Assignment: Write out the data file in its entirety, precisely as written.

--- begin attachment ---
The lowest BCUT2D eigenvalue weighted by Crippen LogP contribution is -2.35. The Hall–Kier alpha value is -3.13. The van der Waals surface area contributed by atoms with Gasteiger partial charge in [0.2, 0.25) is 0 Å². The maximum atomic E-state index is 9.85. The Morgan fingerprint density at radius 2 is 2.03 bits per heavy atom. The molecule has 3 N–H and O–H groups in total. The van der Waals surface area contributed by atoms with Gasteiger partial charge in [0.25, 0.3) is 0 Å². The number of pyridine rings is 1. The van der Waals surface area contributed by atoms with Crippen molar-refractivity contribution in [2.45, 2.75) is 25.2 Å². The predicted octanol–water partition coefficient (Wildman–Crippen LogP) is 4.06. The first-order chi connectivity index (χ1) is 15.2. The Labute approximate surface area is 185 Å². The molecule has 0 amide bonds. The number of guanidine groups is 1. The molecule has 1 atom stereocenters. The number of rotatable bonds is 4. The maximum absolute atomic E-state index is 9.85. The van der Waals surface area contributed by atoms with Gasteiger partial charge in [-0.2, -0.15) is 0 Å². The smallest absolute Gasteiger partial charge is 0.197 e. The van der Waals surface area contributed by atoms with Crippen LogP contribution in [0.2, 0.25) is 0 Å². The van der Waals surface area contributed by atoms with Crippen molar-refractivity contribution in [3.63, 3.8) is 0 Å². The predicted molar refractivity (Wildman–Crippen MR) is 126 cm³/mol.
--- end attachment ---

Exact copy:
The lowest BCUT2D eigenvalue weighted by Crippen LogP contribution is -2.35. The Hall–Kier alpha value is -3.13. The van der Waals surface area contributed by atoms with Gasteiger partial charge in [0.2, 0.25) is 0 Å². The maximum atomic E-state index is 9.85. The Morgan fingerprint density at radius 2 is 2.03 bits per heavy atom. The molecule has 3 N–H and O–H groups in total. The van der Waals surface area contributed by atoms with Gasteiger partial charge in [0.25, 0.3) is 0 Å². The number of pyridine rings is 1. The van der Waals surface area contributed by atoms with Crippen molar-refractivity contribution in [2.45, 2.75) is 25.2 Å². The predicted octanol–water partition coefficient (Wildman–Crippen LogP) is 4.06. The first-order chi connectivity index (χ1) is 15.2. The Labute approximate surface area is 185 Å². The molecule has 0 amide bonds. The number of guanidine groups is 1. The molecule has 1 atom stereocenters. The number of rotatable bonds is 4. The maximum absolute atomic E-state index is 9.85. The van der Waals surface area contributed by atoms with Gasteiger partial charge in [-0.2, -0.15) is 0 Å². The smallest absolute Gasteiger partial charge is 0.197 e. The van der Waals surface area contributed by atoms with Crippen LogP contribution in [0.2, 0.25) is 0 Å². The van der Waals surface area contributed by atoms with Crippen molar-refractivity contribution in [3.63, 3.8) is 0 Å². The predicted molar refractivity (Wildman–Crippen MR) is 126 cm³/mol.